People of color also made central contributions to national parks. Buffalo soldiers, an all-African-American regiment in the U.S. Army, helped build early trails and guarded parks, while Chinese laborers helped build the railroad and road systems running through the continental United States. Environmental history, however, does not include their roles, Taylor said.
Taylor also spoke about the environmental injustices that African Americans faced in recent decades, such as the burial of toxic waste in a predominantly African American community in 1982.
She said the resulting protests against dumping of toxic waste launched the environmental justice movement.
David Green ’18 said that the connections Taylor made resonated with him.
“It was interesting to look at the interactions between environmentalism and social justice because if you’re thinking about environmentalism, you’re thinking, ‘How do you save a bird?’ as opposed to ‘How do you save a human?’” he said.
“It all comes down to how we use the environment to impact each other,” said Sade Green ’20.
“We look at Flint and we see how the city affected communities of color by switching the water supply,” Green added. “If we see what’s happening at Standing Rock today, people don’t realize that water is a human right. So you have the government going ahead and building the pipeline and the tribe there will be affected.”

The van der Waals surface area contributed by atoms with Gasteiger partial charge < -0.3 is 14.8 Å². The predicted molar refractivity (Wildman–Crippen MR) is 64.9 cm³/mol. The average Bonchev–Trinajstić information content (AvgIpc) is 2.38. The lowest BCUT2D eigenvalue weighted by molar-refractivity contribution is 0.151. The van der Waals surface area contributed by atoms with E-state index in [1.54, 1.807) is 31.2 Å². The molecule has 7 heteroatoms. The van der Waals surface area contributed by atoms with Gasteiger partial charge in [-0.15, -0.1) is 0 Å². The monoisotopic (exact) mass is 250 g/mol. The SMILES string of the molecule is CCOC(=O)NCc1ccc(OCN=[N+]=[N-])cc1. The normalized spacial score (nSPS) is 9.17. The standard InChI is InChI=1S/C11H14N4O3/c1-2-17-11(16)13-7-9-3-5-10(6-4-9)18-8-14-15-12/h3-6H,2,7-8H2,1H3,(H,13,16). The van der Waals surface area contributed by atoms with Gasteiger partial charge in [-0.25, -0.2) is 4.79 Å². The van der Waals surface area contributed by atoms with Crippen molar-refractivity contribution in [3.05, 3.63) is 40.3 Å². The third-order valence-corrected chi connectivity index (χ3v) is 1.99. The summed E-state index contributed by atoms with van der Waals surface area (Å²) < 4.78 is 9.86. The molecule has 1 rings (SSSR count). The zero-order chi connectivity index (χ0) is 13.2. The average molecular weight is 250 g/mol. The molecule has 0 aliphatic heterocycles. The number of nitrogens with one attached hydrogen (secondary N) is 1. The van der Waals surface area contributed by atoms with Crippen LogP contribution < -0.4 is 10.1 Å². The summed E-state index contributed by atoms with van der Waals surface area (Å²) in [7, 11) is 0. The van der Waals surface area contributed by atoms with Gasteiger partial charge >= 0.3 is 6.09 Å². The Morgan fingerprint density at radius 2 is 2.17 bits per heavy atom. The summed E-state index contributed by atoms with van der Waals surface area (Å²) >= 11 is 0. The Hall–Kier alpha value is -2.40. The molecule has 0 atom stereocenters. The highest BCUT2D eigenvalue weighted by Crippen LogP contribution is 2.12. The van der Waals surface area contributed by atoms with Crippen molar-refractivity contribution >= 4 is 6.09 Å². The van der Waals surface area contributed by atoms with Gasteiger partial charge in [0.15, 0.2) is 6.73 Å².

During the workshop on social justice, Taylor focused on aspects of campus life that block the growth of activism.
Students split into groups to brainstorm factors that are obstacles in mounting campus-wide movements. Later, Taylor asked groups to share their top concerns.
Some students expressed concern about busy schedules and conflicting priorities, which felt isolating, said Tacia Diaz ’19.
“We’re here to prioritize school ... That’s a struggle I do deal with a lot. How much should I prioritize activism over school?” Esperanza Chairez ’19 said.
In response, Taylor encouraged students to see activism as an integral part of their learning experience in and of itself.
“Ninety percent of what you learn, you’re not learning in the classroom,” she said.
Students also addressed the challenges presented by the environmentalist movement itself. The conversation centered around the intangible nature of many environmentalist concerns.
During a discussion of the trayless movement at Valentine Hall, Carlos Rivero ’18 said that “a lot of environmental issues are very hard to physically or visually realize” because the trayless initiative aimed to reduce water usage while there was not a visible lack of water on campus.
“There’s a general apathy [on campus],” said Annabelle Gary ’20. Other students echoed this observation and pointed to the generally short lifespan of campuswide movements to support the claim.
Chairez also said that she thought there was apathy on campus. “It’s a one-time thing,” Chairez said, “[Students are] not really looking to reach out to their peers.”
To avoid running into this apathy, Taylor said that students should not “underestimate the resources you have” and should take advantage of social media as a way to spread awareness.
“Don’t despair,” Taylor said at the conclusion of the workshop. “You are not the first group of folks to run into this, and you won’t be the last. You’ll be amazed what you can do.”